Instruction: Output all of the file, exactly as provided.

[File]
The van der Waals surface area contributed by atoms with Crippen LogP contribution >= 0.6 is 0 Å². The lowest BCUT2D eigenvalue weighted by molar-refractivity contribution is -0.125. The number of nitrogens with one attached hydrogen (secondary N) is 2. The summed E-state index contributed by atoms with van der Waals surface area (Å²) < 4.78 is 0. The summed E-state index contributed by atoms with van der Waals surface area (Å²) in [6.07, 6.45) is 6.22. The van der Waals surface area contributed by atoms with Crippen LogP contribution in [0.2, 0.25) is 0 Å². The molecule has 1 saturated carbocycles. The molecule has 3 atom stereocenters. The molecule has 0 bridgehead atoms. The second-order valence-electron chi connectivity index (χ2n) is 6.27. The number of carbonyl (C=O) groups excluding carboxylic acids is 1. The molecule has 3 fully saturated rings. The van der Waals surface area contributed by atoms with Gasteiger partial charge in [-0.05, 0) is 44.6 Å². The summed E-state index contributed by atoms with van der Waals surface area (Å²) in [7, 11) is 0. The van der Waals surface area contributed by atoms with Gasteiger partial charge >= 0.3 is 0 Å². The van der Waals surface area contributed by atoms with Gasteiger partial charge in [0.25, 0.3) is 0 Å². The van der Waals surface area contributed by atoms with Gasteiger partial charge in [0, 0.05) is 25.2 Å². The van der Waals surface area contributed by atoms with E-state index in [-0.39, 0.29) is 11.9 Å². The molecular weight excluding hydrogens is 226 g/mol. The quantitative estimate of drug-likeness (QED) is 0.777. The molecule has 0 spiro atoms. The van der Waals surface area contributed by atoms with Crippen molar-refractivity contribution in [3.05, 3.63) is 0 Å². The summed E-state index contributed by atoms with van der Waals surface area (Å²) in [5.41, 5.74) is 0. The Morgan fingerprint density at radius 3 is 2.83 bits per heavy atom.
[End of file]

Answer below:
The van der Waals surface area contributed by atoms with Crippen LogP contribution >= 0.6 is 0 Å². The lowest BCUT2D eigenvalue weighted by molar-refractivity contribution is -0.125. The number of nitrogens with one attached hydrogen (secondary N) is 2. The summed E-state index contributed by atoms with van der Waals surface area (Å²) < 4.78 is 0. The summed E-state index contributed by atoms with van der Waals surface area (Å²) in [6.07, 6.45) is 6.22. The van der Waals surface area contributed by atoms with Crippen LogP contribution in [0.2, 0.25) is 0 Å². The molecule has 1 saturated carbocycles. The molecule has 3 atom stereocenters. The molecule has 0 bridgehead atoms. The second-order valence-electron chi connectivity index (χ2n) is 6.27. The number of carbonyl (C=O) groups excluding carboxylic acids is 1. The molecule has 3 fully saturated rings. The van der Waals surface area contributed by atoms with Gasteiger partial charge in [-0.05, 0) is 44.6 Å². The summed E-state index contributed by atoms with van der Waals surface area (Å²) in [7, 11) is 0. The van der Waals surface area contributed by atoms with Gasteiger partial charge >= 0.3 is 0 Å². The van der Waals surface area contributed by atoms with Gasteiger partial charge in [0.25, 0.3) is 0 Å². The van der Waals surface area contributed by atoms with Gasteiger partial charge in [0, 0.05) is 25.2 Å². The van der Waals surface area contributed by atoms with E-state index in [-0.39, 0.29) is 11.9 Å². The molecular weight excluding hydrogens is 226 g/mol. The quantitative estimate of drug-likeness (QED) is 0.777. The molecule has 0 spiro atoms. The van der Waals surface area contributed by atoms with Crippen molar-refractivity contribution in [3.05, 3.63) is 0 Å². The summed E-state index contributed by atoms with van der Waals surface area (Å²) in [5.41, 5.74) is 0. The Morgan fingerprint density at radius 3 is 2.83 bits per heavy atom.